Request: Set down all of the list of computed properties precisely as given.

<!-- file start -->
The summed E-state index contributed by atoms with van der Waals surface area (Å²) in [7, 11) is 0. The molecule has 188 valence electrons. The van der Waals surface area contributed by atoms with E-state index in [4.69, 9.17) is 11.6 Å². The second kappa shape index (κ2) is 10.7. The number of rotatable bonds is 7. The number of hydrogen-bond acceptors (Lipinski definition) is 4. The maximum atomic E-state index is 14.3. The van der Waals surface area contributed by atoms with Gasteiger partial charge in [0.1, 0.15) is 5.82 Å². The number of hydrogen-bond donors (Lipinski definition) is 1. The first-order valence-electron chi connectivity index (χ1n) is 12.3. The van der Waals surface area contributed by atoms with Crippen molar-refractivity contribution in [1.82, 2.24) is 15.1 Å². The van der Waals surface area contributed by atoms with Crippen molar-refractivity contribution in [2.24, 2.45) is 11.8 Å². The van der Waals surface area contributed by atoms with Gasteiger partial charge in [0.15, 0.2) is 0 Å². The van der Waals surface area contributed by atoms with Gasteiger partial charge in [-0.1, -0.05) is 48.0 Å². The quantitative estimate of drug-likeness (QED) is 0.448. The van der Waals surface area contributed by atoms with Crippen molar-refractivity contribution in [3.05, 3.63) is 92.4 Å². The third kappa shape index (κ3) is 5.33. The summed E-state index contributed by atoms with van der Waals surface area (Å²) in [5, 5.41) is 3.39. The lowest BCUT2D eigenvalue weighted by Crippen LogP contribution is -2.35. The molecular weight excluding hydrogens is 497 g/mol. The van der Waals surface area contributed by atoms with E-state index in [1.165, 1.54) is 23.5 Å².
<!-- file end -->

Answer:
The summed E-state index contributed by atoms with van der Waals surface area (Å²) in [7, 11) is 0. The molecule has 188 valence electrons. The van der Waals surface area contributed by atoms with E-state index in [4.69, 9.17) is 11.6 Å². The second kappa shape index (κ2) is 10.7. The number of rotatable bonds is 7. The number of hydrogen-bond acceptors (Lipinski definition) is 4. The maximum atomic E-state index is 14.3. The van der Waals surface area contributed by atoms with Gasteiger partial charge in [0.1, 0.15) is 5.82 Å². The number of hydrogen-bond donors (Lipinski definition) is 1. The first-order valence-electron chi connectivity index (χ1n) is 12.3. The van der Waals surface area contributed by atoms with Crippen molar-refractivity contribution in [1.82, 2.24) is 15.1 Å². The van der Waals surface area contributed by atoms with Crippen molar-refractivity contribution in [2.24, 2.45) is 11.8 Å². The van der Waals surface area contributed by atoms with Gasteiger partial charge in [0.15, 0.2) is 0 Å². The van der Waals surface area contributed by atoms with Gasteiger partial charge in [-0.1, -0.05) is 48.0 Å². The quantitative estimate of drug-likeness (QED) is 0.448. The van der Waals surface area contributed by atoms with Crippen molar-refractivity contribution in [3.05, 3.63) is 92.4 Å². The third kappa shape index (κ3) is 5.33. The summed E-state index contributed by atoms with van der Waals surface area (Å²) in [5, 5.41) is 3.39. The lowest BCUT2D eigenvalue weighted by Crippen LogP contribution is -2.35. The molecular weight excluding hydrogens is 497 g/mol. The van der Waals surface area contributed by atoms with E-state index in [1.165, 1.54) is 23.5 Å².